During an April 25 visit to St. Michael Parish in Independence, Bishop Edward Malesic shared a story to help illustrate the Good Shepherd. He said a group of people was touring the Holy Land and their pastor explained that shepherds walk in front of the flock to face the danger and protect the sheep.
As the tour bus rounded a corner, they saw a man and some sheep on a hillside – but the man was chasing the sheep. When the pastor asked what was going on, the man explained he wasn’t the shepherd, he was the butcher.
“Those were smart sheep,” the bishop said, noting they ran as fast as they could away from the butcher.
“Jesus tells us today that he is the Good Shepherd who is willing to defend his sheep from the butcher. As improbable as it sounds, he is willing to go so far as to lay down his own life rather than allow one of his sheep to be taken by a wolf. He showed that to us on the cross when he gave his life as a ransom for us,” Bishop Malesic said.
“When we say our God is an awesome God, we saw awesome with a capital ‘A,’” he added.
The bishop explained that God chose to become one of us, emptying himself and taking on human form. “What God does that?” he asked. “Our God does.”
He also used the image of Jesus taking the posture of a slave on Holy Thursday to wash the feet of the apostles. When we enter a church, we genuflect or bow before Jesus in the tabernacle. “But on Holy Thursday, Jesus genuflected before his followers. He became the servant who washed the feet of those he served. On Holy Thursday, God bowed before us and told us that what he has done for us, we should do for one another. We must be a servant Church. Jesus, the Good Shepherd, has shown us the way to live with each other and to find the way to heaven. Jesus is the Good Shepherd who leads us there by example,” he said.
The bishop also compared a pastor, bishop and parent to a shepherd noting that they care for their flock – they guide, protect, have patience, thwart evil and sometimes lay down their life for their friends or charges. “No one has greater love than that, Jesus says.”
And as for the wolves, Bishop Malesic said they are sly, often hiding in sheep’s clothing, waiting and watching until we wander off and they can catch us off guard.
“The wolves are the voices inside of us and the people outside of us that tell us to give up on the faith, leave the Church, quit following the teaching of Christ, to go on without God, to stand alone. When we listen to those voices, we become vulnerable and easy to catch by even the slowest of wolves,” the bishop said. “Run away from them as fast as you can. The lurking wolf is sent by the evil one.”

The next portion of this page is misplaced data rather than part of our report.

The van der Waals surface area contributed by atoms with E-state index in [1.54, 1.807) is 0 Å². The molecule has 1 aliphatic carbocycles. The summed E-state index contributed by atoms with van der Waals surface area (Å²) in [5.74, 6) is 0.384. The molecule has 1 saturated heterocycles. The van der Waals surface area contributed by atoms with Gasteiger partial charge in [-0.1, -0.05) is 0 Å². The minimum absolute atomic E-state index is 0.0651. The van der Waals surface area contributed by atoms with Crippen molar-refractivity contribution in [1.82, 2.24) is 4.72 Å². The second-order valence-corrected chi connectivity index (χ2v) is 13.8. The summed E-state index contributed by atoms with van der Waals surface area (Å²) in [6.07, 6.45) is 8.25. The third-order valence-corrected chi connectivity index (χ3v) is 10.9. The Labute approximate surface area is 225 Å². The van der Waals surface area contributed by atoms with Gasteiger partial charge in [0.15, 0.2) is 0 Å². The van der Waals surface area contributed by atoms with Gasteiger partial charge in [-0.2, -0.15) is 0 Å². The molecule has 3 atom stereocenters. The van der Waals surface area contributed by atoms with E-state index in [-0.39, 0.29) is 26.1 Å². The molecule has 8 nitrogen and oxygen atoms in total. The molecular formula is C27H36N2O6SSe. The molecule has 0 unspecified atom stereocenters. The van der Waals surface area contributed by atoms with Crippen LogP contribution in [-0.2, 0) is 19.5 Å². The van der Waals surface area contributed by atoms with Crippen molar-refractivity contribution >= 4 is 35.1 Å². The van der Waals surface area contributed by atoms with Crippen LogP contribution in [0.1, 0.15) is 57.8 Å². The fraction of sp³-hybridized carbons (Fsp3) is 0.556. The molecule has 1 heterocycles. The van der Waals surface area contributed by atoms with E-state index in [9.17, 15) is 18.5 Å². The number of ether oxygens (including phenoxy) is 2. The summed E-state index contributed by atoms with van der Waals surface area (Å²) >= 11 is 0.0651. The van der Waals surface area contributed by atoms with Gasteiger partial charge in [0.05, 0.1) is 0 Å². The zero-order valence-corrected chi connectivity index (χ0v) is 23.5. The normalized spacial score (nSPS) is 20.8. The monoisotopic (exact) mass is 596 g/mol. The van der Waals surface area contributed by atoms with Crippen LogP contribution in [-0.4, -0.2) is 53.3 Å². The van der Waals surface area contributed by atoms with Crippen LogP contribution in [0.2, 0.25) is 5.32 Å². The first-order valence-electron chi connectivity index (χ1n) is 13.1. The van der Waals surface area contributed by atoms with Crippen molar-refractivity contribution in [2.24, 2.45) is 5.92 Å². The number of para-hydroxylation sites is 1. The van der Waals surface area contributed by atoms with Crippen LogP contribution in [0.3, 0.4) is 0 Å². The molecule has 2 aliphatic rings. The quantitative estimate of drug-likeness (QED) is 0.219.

Scriptures tell us to be sober and vigilant; to resist him; to be steadfast in faith, knowing that fellow believers everywhere undergo the same sufferings.
Using the analogy of the pandemic, Bishop Malesic said there is safety in numbers. “Let’s not each run in our own direction. Let’s stay together. Let’s also make sure we lay our fears at the feet of Jesus, the Good Shepherd. Cast your cares on him, for he cares for you.”
Another Scripture passage tells us to “Resist the devil and he will flee from you. Draw near to God and he will draw near to you,” the bishop said, adding that Jesus – the Good Shepherd – already died for us. “He has given his body from this altar of sacrifice today,” he said, and is with us today.
“Let’s run in the direction of the Good Shepherd who leads us to green pastures and still waters. And, even if every once in a while we walk in the valley of the shadow of death, still we will fear no evil, for Jesus is with us, his rod and staff to comfort us. He knows us and we know him,” he said.
Father John Mullee, St. Michael pastor, welcomed the bishop before Mass. He also noted that the second grade PSR students were in attendance and they would be celebrating Jesus Day.
After Mass, two St. Michael School students presented the bishop with a spiritual bouquet on behalf of the parish and school communities. He also received a book written by a parishioner.
The bishop offered his blessing to the faithful, posed for pictures and chatted with parishioners after Mass.
Established in 1851, St. Michael’s is one of the oldest parishes in the diocese.